go outside to the condensing unit there are two copper lines going into the bottom of the unit one small 3/8" line usually bare and the other 3/4-1&1/4" the small line should be warm or hot to the touch and the large insulated line should be could and have a sweat where it goes into the unit. If the large line is frozen you are low on freon and there is a block of ice in the evaporator unit. if it is warm you again have a problem. In either case you will need an EPA certified technician to recharge the unit. If you go outside and nothing is running the check your breaker first. If O.K. then within three feet of the unit is a power disconnect that will either have a pull out handle with slow blow fuses or a breaker if fuses re-place the fuses if a breaker flip the breaker. Then go in and turn your stat to cool. As a safety device there is a three second delay from when you turn on the stat until the a/c starts. MAKE SURE BREAKER IS OF BEFORE CHANGING FUSES. AN A/C HAS 240 VOLTS and between 30-60 amps CAN kill you. However if you use caution you will be O.K.
If the unit is low on freon, there should be visible signs of leaking somewhere in the upper unit. Are you running the system on Low Cool? This will often times cause the AC to freeze up because the condenser fan and the evaporator fan are on the same motor. If you run the system on low cool, you are not getting enough air movement over your condenser to effectively warm up the freon and thus causing the system to freeze. Turn it to high and adjust the thermostat if it is too cold, this should help.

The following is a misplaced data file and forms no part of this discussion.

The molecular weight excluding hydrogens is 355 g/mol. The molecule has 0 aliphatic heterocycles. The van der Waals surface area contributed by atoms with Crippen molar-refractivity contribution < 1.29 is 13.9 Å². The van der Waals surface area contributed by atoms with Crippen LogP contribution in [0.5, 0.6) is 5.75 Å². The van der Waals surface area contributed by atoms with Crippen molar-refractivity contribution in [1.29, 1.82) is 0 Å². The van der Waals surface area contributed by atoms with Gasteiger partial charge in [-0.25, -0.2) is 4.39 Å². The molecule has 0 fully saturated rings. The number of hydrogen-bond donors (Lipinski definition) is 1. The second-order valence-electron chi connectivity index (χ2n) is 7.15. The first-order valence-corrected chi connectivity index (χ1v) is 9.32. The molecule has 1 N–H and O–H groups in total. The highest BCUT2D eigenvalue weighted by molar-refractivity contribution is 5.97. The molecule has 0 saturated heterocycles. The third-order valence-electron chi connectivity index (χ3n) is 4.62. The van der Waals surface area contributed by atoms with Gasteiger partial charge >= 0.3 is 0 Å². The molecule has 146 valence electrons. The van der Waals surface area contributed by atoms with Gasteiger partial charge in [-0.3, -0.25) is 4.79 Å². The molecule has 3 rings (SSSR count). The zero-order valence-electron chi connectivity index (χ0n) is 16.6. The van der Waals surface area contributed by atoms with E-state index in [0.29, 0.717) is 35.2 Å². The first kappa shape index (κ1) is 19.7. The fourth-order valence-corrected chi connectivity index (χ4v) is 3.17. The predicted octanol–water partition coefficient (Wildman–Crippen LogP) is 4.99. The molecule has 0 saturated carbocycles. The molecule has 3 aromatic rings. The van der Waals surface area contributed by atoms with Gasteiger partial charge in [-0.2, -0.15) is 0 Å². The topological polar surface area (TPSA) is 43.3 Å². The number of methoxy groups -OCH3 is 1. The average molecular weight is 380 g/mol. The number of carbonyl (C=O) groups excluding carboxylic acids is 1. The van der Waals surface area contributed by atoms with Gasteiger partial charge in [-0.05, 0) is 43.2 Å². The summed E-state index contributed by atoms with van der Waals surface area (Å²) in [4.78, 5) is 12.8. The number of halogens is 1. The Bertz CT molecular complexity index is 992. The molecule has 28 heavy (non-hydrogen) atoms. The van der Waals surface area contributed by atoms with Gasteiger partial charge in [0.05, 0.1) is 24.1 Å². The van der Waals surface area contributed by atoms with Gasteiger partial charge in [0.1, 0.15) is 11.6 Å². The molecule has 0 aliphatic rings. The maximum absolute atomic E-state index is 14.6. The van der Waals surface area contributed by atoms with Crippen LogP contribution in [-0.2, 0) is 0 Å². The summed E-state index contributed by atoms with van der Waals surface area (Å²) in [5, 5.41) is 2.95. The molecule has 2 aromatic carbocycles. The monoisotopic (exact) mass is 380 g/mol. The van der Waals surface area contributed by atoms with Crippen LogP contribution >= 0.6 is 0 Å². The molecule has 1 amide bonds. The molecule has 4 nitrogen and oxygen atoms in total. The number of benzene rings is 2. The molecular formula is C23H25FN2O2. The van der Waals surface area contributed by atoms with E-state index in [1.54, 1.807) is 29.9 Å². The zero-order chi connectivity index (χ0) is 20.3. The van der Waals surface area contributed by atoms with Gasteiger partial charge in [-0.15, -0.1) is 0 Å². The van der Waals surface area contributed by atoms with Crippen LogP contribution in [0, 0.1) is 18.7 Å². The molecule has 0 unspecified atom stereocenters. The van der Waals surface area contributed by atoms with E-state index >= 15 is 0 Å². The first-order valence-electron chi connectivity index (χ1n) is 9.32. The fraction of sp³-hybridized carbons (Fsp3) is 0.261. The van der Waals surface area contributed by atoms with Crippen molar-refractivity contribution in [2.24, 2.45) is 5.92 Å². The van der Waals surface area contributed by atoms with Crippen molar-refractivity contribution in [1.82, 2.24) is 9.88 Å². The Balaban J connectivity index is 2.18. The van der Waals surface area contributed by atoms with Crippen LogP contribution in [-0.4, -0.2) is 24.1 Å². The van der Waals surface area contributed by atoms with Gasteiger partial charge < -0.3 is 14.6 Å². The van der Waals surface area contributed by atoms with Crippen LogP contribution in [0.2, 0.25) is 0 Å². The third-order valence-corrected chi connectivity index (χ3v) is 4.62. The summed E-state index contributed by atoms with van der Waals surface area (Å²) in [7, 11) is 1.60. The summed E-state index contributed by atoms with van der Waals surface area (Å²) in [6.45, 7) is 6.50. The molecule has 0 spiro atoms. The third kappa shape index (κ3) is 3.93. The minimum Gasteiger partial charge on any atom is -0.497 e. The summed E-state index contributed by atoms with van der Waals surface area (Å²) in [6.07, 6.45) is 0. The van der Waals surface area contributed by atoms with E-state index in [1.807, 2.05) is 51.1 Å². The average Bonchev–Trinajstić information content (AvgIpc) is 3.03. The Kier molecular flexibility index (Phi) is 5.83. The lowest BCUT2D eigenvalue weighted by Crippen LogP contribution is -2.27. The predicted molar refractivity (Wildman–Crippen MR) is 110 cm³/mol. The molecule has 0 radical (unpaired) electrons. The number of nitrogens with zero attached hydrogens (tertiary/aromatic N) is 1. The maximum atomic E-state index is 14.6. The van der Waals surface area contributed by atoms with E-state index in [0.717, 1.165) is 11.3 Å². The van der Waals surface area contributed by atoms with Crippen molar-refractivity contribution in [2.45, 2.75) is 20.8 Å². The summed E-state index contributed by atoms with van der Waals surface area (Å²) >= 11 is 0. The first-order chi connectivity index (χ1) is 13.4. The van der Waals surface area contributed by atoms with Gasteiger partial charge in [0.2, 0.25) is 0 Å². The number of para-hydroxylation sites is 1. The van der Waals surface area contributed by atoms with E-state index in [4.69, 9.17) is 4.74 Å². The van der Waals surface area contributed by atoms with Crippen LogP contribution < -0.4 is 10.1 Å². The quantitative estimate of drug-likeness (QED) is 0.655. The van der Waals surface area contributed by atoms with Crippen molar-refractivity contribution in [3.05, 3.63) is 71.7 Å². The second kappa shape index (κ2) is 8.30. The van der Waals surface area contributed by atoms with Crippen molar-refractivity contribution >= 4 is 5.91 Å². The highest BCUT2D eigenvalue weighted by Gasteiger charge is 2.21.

I had a problem with my coleman mach 3 AC, we were at an RV park up at lake shasta CA and the fan would stay on but the compressor would come on for a few seconds and then trip off. It was the motor overload relay on the compressor that was tripping. the RV park was old and apparently the wiring to the panelboard at the RV park was too small, when you are drawing a lot of current there was too much voltage drop across their line, to make up for this the motor tries to draw more current and heats up the motor overload and it trips off. I solved this problem by buying an autoformer from Camping World, it senses a voltage drop and automatically boosts the voltage.
I am now having a seperate problem, the compressor is either locked up or has too much back pressure and trips off the service breaker when trying to start. The only solution I can see with my current problem is to replace the entire unit.
This is a typical symptom of having an A/C system low on freon if it cycles on and off when first turned on or very soon afterward. All types of A/C units for home and auto have a low pressure cut-out switch that will disengage the compressor when the freon level drops low enough to cause damage to the compressor. The unit needs recharging with the proper amount of freon to correct the problem. If it's an automobile A/C system and the freon level is okay, it could be a faulty compressor clutch or coil.